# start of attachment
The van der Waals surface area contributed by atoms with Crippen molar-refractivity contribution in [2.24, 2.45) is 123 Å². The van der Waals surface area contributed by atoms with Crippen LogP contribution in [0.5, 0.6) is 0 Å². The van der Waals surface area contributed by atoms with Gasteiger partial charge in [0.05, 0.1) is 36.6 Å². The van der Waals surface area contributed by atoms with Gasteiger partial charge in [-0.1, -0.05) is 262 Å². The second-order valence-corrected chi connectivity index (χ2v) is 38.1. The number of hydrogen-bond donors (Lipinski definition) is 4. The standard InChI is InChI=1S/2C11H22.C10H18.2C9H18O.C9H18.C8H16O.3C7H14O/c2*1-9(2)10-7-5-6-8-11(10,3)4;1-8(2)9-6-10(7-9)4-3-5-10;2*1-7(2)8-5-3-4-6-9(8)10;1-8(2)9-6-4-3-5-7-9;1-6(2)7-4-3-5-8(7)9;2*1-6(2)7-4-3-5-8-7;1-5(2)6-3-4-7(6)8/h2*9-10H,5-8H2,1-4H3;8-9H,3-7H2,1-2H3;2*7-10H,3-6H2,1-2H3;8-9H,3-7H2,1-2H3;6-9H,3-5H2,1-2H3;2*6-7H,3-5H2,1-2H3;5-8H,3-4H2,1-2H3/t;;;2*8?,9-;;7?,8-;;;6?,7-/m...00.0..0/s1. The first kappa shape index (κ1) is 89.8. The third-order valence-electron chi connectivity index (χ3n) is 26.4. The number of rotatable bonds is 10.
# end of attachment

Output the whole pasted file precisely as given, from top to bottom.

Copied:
The van der Waals surface area contributed by atoms with Crippen molar-refractivity contribution in [2.24, 2.45) is 123 Å². The van der Waals surface area contributed by atoms with Crippen LogP contribution in [0.5, 0.6) is 0 Å². The van der Waals surface area contributed by atoms with Gasteiger partial charge in [0.05, 0.1) is 36.6 Å². The van der Waals surface area contributed by atoms with Gasteiger partial charge in [-0.1, -0.05) is 262 Å². The second-order valence-corrected chi connectivity index (χ2v) is 38.1. The number of hydrogen-bond donors (Lipinski definition) is 4. The standard InChI is InChI=1S/2C11H22.C10H18.2C9H18O.C9H18.C8H16O.3C7H14O/c2*1-9(2)10-7-5-6-8-11(10,3)4;1-8(2)9-6-10(7-9)4-3-5-10;2*1-7(2)8-5-3-4-6-9(8)10;1-8(2)9-6-4-3-5-7-9;1-6(2)7-4-3-5-8(7)9;2*1-6(2)7-4-3-5-8-7;1-5(2)6-3-4-7(6)8/h2*9-10H,5-8H2,1-4H3;8-9H,3-7H2,1-2H3;2*7-10H,3-6H2,1-2H3;8-9H,3-7H2,1-2H3;6-9H,3-5H2,1-2H3;2*6-7H,3-5H2,1-2H3;5-8H,3-4H2,1-2H3/t;;;2*8?,9-;;7?,8-;;;6?,7-/m...00.0..0/s1. The first kappa shape index (κ1) is 89.8. The third-order valence-electron chi connectivity index (χ3n) is 26.4. The number of rotatable bonds is 10.